Three and a half years ago, DaniWeb was reporting how stolen credit cards could be purchased online for as little as $10 per card, complete with a guarantee that the accounts behind the cards were active, when purchased in larger volumes. So how has the market changed since the start of 2008?
It should come as no real surprise, given the number of high profile data breaches which have resulted in the loss of credit card information from online databases, that the underground cybercrime marketplace has become pretty saturated with credit cards for sale. And whenever a market gets saturated with goods, the cost of those goods comes tumbling down. Stolen credit cards do not escape from the bondage of the basic economic rule of supply and demand. This is proven, in part, by another previously reported story here at DaniWeb from four years ago. Back in September 2007 I was writing about how an online identity auction site was selling stolen credit card data for as little as $0.50 per card. Yet current values are nowhere near as low as that, so what is actually happening? Simple, in 2007 there had been another flood of card information onto the black market but the demand to buy wasn't as great as it is now. So although there was perhaps a little less data floating around, there were fewer buyers to sell to. That has certainly changed within a relatively short space of time, and now there are plenty of buyers with plenty of compromised card accounts to fulfil that demand.
So let's take a look at the current value of stolen credit cards to the online black market. Security specialists Imperva has reported that it's found stolen card for as little as $2 for a Visa card, climbing up to $6 for a Discovery card. The particular site selling these details is not, I would argue, at the cheap end of the market. I have been able to find black market sites dealing in stolen credit card information that would be happy to take $1.50 for Visa or MasterCard, and just $3 for American Express and Discovery cards if I purchase at least 50 at a time. The chap selling these particular cards was even happy to boast about his ability to accept PayPal as a payment method. Talking of which, the same chap was also selling active and mature (three months old) stolen PayPal accounts for $18 a time. Naturally all my information regarding the seller has been passed on to both PayPal and the relevant law enforcement agencies.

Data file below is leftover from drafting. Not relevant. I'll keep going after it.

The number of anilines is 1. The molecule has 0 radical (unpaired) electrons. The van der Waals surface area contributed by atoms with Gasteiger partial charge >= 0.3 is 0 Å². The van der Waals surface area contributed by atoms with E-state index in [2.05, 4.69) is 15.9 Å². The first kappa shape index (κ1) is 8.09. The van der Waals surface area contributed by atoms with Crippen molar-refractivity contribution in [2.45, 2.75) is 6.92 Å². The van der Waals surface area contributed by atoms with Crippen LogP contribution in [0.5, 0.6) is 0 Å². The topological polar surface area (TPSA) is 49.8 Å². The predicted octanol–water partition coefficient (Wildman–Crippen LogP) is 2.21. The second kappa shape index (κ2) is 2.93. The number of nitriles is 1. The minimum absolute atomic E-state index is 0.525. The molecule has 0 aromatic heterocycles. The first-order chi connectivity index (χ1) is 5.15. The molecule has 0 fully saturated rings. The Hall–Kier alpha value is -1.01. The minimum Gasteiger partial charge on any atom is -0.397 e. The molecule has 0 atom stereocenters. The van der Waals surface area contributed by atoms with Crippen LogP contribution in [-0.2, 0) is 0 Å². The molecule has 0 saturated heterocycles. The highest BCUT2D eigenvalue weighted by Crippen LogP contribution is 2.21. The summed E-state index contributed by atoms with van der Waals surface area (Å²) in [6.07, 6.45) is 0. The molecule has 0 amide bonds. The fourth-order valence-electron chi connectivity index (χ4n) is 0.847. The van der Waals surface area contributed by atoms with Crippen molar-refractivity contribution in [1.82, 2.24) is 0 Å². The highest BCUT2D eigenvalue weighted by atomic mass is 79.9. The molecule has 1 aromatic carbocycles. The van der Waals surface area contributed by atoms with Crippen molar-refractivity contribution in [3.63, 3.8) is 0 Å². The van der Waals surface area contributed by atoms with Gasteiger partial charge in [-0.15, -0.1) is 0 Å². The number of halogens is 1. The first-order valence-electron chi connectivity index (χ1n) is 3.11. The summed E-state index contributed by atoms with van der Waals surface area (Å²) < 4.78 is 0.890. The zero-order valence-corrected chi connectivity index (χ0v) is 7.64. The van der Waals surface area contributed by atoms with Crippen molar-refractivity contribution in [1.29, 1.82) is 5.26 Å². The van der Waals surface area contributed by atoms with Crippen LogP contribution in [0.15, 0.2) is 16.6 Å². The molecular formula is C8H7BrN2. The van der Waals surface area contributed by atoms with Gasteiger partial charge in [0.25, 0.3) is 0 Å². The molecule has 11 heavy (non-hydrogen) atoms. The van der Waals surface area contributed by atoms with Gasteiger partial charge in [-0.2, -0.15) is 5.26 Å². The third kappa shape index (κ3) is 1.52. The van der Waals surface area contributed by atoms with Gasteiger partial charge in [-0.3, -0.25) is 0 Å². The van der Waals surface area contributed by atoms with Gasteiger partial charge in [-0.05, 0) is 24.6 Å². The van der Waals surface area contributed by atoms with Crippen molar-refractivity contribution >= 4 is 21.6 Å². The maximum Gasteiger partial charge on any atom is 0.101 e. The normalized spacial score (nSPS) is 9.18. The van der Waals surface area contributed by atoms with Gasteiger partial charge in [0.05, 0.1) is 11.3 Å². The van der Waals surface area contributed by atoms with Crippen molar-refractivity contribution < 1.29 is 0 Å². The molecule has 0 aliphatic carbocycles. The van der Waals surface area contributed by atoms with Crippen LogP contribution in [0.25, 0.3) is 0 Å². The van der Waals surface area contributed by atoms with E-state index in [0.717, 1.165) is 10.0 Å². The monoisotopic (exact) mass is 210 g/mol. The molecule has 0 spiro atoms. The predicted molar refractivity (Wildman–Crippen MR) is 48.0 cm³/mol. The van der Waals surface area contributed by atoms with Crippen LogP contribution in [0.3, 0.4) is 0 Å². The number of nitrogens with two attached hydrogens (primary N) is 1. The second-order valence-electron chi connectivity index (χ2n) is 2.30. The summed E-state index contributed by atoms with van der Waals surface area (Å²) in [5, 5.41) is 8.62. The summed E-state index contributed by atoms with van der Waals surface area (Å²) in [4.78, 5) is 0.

Oh, and the bad news for online bankers is that compromised bank accounts are also hitting the market in some numbers, although these still attract something of a premium. Mind you, that's not surprising when you consider that for $300 you can get access data for an account with a balance of $8000, and for $1000 that balance goes up to $28,000. Why is the seller not emptying the accounts and raking off a greater profit? That's another golden rule coming into play: the greater the risk the greater the reward. Selling account details is less risky than actually defrauding the account using those details, much less chance of getting caught...
I'm a hacker turned writer and consultant, specialising in IT security. I've been a freelance word punk for over 20 years and along the way I have seen 23 of my books published, produced and presented programmes for TV and radio, picked up a bunch of awards and continue being a contributing editor with PC Pro - the best selling IT magazine in the UK .
Day before yesterday i got an alert on my mobile for a transaction of $25 on my VISA credit card. Since i was traveling i got suspicious may be someone has stolen the card. Once i realized the card was with me only i had to call the bank to get the card blocked. Later i came to know someone has used the card to register some domain on godaddy.com. Since i blocked the card,now i have to pay to get a replacement card with tax.
I worked for an on-line, after-market auto supply store - what we sold was mostly add-on glitz like head units, speakers, lights and so on. This is an extremely high fraud market place so we had verify every card and over a certain amount, we had to call and speak with the cardholder. On one call, I contacted the cardholder about a $12,000 order; she had no idea about the order so I went over the fraud steps. I was fired for this call because a co-worker overheard the call and reported me as having called the cardholder to tell her about the fraud rather than calling to verify the order.
Here in the UK, credit card thieves used to use pay-by-card petrol pumps to verify if a stolen card had been reported as such yet or was still active and usable. Made for a relatively risk-free method of checking. The introduction of C&P to most such pumps here has put a stop to that.
Stolen cards aren't the only problem, I got my card 'cloned' when I went to an ATM in Rome a few years ago. When I tried to get money out in Assisi the next day, my account was emptied (luckily it was a rechargable cash card - not a debit/credit card) - but unfortunately I had to wait three weeks until after my hols to get my money back. Oh, how I wish I could get my hands on the little shits.
How about getting convicted fraudsters to give up both hands to the axe? Now that I would give my credit card to see. :)
I got my card 'cloned' when I went to an ATM in Rome a few years ago.
this is a new problem at one of my jobs. They take an extra glance to catch, because their "real" card matches their real name on their real ID. With some trickery, even the CID/CCV matches. only way to catch it it to verify with the receipt.